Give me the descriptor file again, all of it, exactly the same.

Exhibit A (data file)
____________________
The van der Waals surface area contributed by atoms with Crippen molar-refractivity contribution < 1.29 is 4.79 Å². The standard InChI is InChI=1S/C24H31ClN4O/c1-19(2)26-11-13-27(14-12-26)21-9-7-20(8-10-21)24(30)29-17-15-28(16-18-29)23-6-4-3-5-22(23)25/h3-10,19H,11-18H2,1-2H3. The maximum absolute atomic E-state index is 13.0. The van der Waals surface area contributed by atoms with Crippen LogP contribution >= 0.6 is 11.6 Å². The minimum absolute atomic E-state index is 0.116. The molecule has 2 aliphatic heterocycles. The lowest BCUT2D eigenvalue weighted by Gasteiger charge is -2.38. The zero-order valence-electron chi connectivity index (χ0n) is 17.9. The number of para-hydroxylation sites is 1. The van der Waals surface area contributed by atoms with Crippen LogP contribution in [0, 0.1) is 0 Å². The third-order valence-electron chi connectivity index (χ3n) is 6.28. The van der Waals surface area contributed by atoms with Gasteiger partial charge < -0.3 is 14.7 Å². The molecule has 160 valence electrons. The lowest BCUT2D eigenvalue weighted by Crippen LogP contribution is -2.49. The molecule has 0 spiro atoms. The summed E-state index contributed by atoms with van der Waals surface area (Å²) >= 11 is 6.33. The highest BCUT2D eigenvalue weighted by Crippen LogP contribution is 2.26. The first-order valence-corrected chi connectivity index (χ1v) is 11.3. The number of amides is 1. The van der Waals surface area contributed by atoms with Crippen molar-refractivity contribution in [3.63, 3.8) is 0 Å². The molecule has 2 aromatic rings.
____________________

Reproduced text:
The van der Waals surface area contributed by atoms with Crippen molar-refractivity contribution < 1.29 is 4.79 Å². The standard InChI is InChI=1S/C24H31ClN4O/c1-19(2)26-11-13-27(14-12-26)21-9-7-20(8-10-21)24(30)29-17-15-28(16-18-29)23-6-4-3-5-22(23)25/h3-10,19H,11-18H2,1-2H3. The maximum absolute atomic E-state index is 13.0. The van der Waals surface area contributed by atoms with Crippen LogP contribution >= 0.6 is 11.6 Å². The minimum absolute atomic E-state index is 0.116. The molecule has 2 aliphatic heterocycles. The lowest BCUT2D eigenvalue weighted by Gasteiger charge is -2.38. The zero-order valence-electron chi connectivity index (χ0n) is 17.9. The number of para-hydroxylation sites is 1. The van der Waals surface area contributed by atoms with Crippen LogP contribution in [0, 0.1) is 0 Å². The third-order valence-electron chi connectivity index (χ3n) is 6.28. The van der Waals surface area contributed by atoms with Gasteiger partial charge < -0.3 is 14.7 Å². The molecule has 160 valence electrons. The lowest BCUT2D eigenvalue weighted by Crippen LogP contribution is -2.49. The molecule has 0 spiro atoms. The summed E-state index contributed by atoms with van der Waals surface area (Å²) >= 11 is 6.33. The highest BCUT2D eigenvalue weighted by Crippen LogP contribution is 2.26. The first-order valence-corrected chi connectivity index (χ1v) is 11.3. The number of amides is 1. The van der Waals surface area contributed by atoms with Crippen molar-refractivity contribution in [3.63, 3.8) is 0 Å². The molecule has 2 aromatic rings.